Landskroon Cinsaut 2015
Cinsaut was one of the red wine grape varieties planted heavily after the phylloxera decimated the Cape Vineyards. In the 1980s it was about 13% of the South African vineyard, and yet at the turn of the century had dropped down to near 3%. Known as Hermitage in the early days, it is a parent grape of Pinotage the quintessentially South African wine grape, along with Pinot Noir, the noble Burgundy grape.
Hugo de Villiers Vineyardist, 6th generation
& the Estate’s mobile harvester
Landskroon Wine Estate on the south-western slopes of the iconic Paarl Mountain has been owned and managed for five generations by the de Villiers family, Their French Huguenot antecedents arrived in the Cape on 6th May 1689 as refugees fleeing religious persecution after the revocation of the Edict of Nantes in 1685. The 6th generation, Hugo, is already in place working the vineyards and caring for the farm labourers.
Cinsaut ripening on the vine
In their New World of Wine from the Cape of Good Hope, Phyllis Hands and Dave Hughes talk about Landskroon Cinsaut as ‘the best serious wine made from Cinsaut.’
The Landskroon Cinsaut 2015 is a proud successor to that wine they tasted in the 2001.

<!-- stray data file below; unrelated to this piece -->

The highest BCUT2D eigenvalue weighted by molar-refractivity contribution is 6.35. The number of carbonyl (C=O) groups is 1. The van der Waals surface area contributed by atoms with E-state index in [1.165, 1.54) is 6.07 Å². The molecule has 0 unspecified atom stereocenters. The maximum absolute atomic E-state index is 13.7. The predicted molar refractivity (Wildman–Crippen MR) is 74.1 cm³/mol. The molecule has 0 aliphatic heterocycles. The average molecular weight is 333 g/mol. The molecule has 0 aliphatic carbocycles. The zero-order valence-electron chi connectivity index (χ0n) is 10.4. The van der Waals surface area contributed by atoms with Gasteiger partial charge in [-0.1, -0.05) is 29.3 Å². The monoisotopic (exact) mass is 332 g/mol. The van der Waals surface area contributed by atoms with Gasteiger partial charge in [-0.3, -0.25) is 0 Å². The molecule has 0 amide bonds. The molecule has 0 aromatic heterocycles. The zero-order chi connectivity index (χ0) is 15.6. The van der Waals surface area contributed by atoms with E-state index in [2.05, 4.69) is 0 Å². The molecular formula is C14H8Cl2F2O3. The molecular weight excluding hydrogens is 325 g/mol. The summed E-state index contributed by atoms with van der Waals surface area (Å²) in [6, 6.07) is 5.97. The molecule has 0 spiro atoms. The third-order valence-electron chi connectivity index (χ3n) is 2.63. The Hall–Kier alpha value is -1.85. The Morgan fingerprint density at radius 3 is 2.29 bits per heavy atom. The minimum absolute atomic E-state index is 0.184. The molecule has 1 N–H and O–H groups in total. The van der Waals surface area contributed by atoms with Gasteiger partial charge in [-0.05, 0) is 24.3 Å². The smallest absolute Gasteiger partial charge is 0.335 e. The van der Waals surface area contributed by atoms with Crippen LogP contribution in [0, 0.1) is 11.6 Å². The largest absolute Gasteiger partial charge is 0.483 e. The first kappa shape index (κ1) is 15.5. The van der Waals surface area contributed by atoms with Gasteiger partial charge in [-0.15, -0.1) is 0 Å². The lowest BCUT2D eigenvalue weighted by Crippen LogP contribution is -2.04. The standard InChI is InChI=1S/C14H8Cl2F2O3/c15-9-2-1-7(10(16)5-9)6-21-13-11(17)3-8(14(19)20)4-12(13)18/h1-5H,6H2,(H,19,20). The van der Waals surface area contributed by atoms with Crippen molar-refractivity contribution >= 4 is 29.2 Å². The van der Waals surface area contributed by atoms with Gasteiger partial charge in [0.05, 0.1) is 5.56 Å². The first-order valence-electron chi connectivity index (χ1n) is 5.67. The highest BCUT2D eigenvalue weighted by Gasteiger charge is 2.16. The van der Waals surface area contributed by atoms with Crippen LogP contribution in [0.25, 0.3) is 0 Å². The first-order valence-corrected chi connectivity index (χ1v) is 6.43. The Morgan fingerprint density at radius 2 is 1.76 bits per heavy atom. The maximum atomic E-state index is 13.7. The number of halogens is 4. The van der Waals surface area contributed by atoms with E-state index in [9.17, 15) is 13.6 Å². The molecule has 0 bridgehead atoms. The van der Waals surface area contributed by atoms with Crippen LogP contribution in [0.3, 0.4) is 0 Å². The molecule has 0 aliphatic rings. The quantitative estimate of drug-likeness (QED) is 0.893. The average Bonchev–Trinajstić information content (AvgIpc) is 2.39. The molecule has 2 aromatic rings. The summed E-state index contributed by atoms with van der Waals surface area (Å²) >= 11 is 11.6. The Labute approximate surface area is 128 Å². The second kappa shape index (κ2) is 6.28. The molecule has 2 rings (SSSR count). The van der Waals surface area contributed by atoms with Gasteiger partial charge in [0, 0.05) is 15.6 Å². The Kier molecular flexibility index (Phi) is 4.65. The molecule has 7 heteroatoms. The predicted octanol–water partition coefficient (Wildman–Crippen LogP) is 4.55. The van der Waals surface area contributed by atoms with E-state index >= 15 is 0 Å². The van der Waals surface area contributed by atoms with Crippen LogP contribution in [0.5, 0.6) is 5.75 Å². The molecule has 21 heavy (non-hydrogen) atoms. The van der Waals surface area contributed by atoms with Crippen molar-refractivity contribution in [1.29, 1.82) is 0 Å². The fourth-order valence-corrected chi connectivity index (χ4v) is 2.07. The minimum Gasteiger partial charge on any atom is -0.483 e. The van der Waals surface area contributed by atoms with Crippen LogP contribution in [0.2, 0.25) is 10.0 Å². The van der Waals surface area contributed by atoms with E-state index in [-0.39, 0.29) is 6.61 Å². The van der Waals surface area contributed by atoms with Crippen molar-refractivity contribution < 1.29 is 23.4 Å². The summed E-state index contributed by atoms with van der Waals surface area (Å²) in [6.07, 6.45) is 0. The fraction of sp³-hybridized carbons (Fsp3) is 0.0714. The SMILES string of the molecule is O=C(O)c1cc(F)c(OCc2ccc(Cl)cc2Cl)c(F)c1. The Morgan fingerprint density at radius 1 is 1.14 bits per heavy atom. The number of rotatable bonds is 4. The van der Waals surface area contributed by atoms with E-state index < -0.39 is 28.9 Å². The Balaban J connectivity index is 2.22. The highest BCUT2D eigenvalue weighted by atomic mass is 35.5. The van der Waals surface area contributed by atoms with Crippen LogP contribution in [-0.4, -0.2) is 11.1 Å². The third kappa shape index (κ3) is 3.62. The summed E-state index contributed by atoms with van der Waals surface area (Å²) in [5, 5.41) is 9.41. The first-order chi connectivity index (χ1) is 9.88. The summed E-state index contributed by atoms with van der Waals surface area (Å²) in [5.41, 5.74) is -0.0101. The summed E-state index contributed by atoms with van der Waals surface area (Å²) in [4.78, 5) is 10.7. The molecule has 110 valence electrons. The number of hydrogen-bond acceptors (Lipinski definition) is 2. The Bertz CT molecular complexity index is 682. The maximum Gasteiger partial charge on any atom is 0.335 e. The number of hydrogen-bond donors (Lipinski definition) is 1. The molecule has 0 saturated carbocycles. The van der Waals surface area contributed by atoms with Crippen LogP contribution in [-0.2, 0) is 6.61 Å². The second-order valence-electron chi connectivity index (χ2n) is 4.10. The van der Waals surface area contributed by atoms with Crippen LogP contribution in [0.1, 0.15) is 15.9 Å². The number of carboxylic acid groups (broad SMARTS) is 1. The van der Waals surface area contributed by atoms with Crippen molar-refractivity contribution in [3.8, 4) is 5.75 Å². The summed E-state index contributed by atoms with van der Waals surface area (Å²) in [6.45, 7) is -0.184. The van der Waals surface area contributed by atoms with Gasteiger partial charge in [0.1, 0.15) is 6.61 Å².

Landskroon Cellarmaster Paul & Nelie de Villiers
Hand harvested, the grape come from the estate and are delivered to Hugo de Villiers V, the Cellarmaster and his winemaker Michiel du Toit. They are destalked and taken to a closed fermentation tank. Immediately some of the free run juice is racked off to achieve greater concentration and colour. The wine then goes through fermentation and is matured on French oak staves before being prepared for bottling.
Landskroon Winemaker, Michiel du Toit
It looks like
Bottled under cork in a Bordeaux shaped bottle. Elegant Anthony Lane label design. In the glass a gem bright translucent ruby at the core which pales out to garnet on the meniscus.
It smells like
Sweet cherries and berries with an undertow of oak spice.
It tastes like
Bright fruited, medium bodied wine on entry. Palate filling cherries and wild roadside bramble berries. The softest of tannins well interwoven with the fruit in a lingering aftertaste.
Nadia Graves’s Sautéed Veal with Noilly Prat
It’s good with
This is a great sipping wine. Chill it for about 30 minutes or so before serving, this will enhance the enjoyment of the wine for you. As a food partner, it is a great match with lighter meats like pork belly. Plums are in season now and made into a sauce, they are good both with the pork belly and cold gammon. Nadia Graves’s Sauté of Veal with Noilly Prat is a great partner for this wine. Click here for her recipe.
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